Saudi Royal family’s social contract with citizenry is collapsing



On Sunday, Saudi officials announced that the Kingdom will sever all diplomatic ties with Iran, and told all Iranian diplomats to leave within 48 hours.

The decision came after Iranian protesters attacked the Saudi embassy in Tehran, ransacking and setting fire to the building in retaliation for Saudi Arabia’s execution of a prominent Shiite cleric and 46 others the day before.

But this fiery start to the year could be just the beginning.

“2016 could prove to be the year of living dangerously for Saudi Arabia with the Kingdom facing substantial economic and security headwinds,” argues RBC Capital Markets’ global head of commodity strategy Helima Croft in a note to clients.

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The Saudis’ Ministry of Finance recently unveiled the 2016 budget, which promises “sweeping reforms” that will ostensibly patch up its fiscal problems.

The government also hiked petrol prices by nearly 50% right after the budget was released, which is a “sign that the leadership is committed to carrying out these changes,” Croft writes.

At first, this all sounds pretty good given that Saudi finances have been crippled over the last year by both the lower oil prices and the Kingdom’s involvement in regional conflicts.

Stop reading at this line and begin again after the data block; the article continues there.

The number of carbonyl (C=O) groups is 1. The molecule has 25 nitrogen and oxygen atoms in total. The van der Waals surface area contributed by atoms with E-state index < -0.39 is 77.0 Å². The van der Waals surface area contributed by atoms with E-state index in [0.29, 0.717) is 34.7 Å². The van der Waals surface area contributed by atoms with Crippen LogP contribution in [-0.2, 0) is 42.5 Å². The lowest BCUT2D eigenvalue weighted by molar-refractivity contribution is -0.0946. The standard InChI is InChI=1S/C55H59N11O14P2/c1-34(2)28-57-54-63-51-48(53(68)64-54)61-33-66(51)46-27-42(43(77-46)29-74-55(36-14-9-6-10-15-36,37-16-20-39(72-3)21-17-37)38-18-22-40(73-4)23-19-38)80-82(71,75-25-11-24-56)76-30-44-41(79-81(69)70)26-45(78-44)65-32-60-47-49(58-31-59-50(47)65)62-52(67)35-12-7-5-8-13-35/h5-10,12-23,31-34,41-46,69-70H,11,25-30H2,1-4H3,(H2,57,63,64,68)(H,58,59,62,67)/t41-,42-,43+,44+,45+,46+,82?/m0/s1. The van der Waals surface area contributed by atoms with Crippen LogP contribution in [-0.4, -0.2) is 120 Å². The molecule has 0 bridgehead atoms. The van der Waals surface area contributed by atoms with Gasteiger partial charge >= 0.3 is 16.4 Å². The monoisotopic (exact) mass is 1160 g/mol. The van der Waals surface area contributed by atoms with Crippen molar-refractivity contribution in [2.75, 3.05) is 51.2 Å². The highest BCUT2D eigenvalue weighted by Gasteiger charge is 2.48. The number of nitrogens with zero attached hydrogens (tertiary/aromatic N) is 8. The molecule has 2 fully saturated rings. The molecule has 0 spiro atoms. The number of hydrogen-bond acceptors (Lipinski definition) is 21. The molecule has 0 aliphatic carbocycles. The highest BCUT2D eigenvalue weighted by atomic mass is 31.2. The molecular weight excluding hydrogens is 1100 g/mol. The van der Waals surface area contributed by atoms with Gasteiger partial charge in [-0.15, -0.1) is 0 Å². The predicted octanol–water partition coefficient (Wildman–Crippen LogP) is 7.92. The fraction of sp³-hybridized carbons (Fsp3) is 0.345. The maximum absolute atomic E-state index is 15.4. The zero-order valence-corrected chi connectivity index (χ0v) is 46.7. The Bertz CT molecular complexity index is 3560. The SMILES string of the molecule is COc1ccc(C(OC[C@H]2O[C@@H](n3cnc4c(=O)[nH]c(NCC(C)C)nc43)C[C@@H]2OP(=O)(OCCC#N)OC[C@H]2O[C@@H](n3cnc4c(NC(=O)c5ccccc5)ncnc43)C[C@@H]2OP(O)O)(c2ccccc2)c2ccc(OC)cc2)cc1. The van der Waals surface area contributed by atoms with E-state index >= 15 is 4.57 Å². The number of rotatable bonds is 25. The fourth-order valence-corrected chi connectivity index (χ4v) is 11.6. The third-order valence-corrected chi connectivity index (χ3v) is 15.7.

However, “the proposed austerity measures could still prompt a public backlash as they imperil the social contract … between the monarchy and the Saudi citizenry, which has helped to underpin stability in the Kingdom for decades,” argues Croft.

Notably, people already seem somewhat vexed by the belt-tightening. As Croft pointed out, some Saudi commentators denounced the petrol price increase on Twitter, and there were long lines at gas stations ahead of the hike.

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On the security front, Saudi Arabia’s decision to execute the Shiite cleric could lead to additional tensions both at home and in the Middle East, notes Croft. In other words, Iran may not be the only one to react.

In fact, protests have already broke out in Qatif, a city in Saudi Arabia’s oil-rich, eastern provinces, which prompted Saudis to deploy additional security units to the region.

Protests also broke out in Bahrain, which is significant because back in 2011, protests by the Shiite majority in Bahrain were “violently” suppressed by the ruling Sunni monarchy with the aid of the Saudis, Croft points out.

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As a sort of end note, Croft suggests that all of this stands to upset the delicate balance of Saudi Arabia’s political situation.

Right now, the Deputy Crown Prince Mohammad bin Salman is more or less the country’s de facto political leader, but many have already rebelled against his decisions to pursue the military campaign in Yemen and to sideline his older cousins and uncles.

Consequently, writes Croft, his “political fortunes in 2016 are now seemingly leveraged to both the outcome of his economic reform effort and his provocative foreign policy initiatives.”

And “if his efforts fail, it could upend his ruling ambitions and, more critically, pour additional gas on the multiple conflicts raging the region.”


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